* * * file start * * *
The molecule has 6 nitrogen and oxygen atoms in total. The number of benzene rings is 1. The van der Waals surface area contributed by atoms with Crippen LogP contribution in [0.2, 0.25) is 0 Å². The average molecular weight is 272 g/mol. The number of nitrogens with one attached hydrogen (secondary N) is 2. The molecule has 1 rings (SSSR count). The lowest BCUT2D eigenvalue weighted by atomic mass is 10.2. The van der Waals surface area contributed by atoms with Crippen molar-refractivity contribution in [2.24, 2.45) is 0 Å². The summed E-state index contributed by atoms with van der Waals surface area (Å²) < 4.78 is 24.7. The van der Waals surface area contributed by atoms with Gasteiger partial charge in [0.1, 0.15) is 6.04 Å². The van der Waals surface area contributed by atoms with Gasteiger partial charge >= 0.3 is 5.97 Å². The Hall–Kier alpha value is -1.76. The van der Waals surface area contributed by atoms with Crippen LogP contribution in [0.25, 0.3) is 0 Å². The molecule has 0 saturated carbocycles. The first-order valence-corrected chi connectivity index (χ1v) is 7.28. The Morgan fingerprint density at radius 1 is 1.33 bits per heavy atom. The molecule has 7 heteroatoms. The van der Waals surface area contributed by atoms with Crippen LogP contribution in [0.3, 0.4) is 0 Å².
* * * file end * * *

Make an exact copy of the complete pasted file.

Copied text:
The molecule has 6 nitrogen and oxygen atoms in total. The number of benzene rings is 1. The van der Waals surface area contributed by atoms with Crippen LogP contribution in [0.2, 0.25) is 0 Å². The average molecular weight is 272 g/mol. The number of nitrogens with one attached hydrogen (secondary N) is 2. The molecule has 1 rings (SSSR count). The lowest BCUT2D eigenvalue weighted by atomic mass is 10.2. The van der Waals surface area contributed by atoms with Crippen molar-refractivity contribution in [2.24, 2.45) is 0 Å². The summed E-state index contributed by atoms with van der Waals surface area (Å²) < 4.78 is 24.7. The van der Waals surface area contributed by atoms with Gasteiger partial charge in [0.1, 0.15) is 6.04 Å². The van der Waals surface area contributed by atoms with Gasteiger partial charge >= 0.3 is 5.97 Å². The Hall–Kier alpha value is -1.76. The van der Waals surface area contributed by atoms with Crippen LogP contribution in [0.25, 0.3) is 0 Å². The molecule has 0 saturated carbocycles. The first-order valence-corrected chi connectivity index (χ1v) is 7.28. The Morgan fingerprint density at radius 1 is 1.33 bits per heavy atom. The molecule has 7 heteroatoms. The van der Waals surface area contributed by atoms with Crippen LogP contribution in [0.3, 0.4) is 0 Å².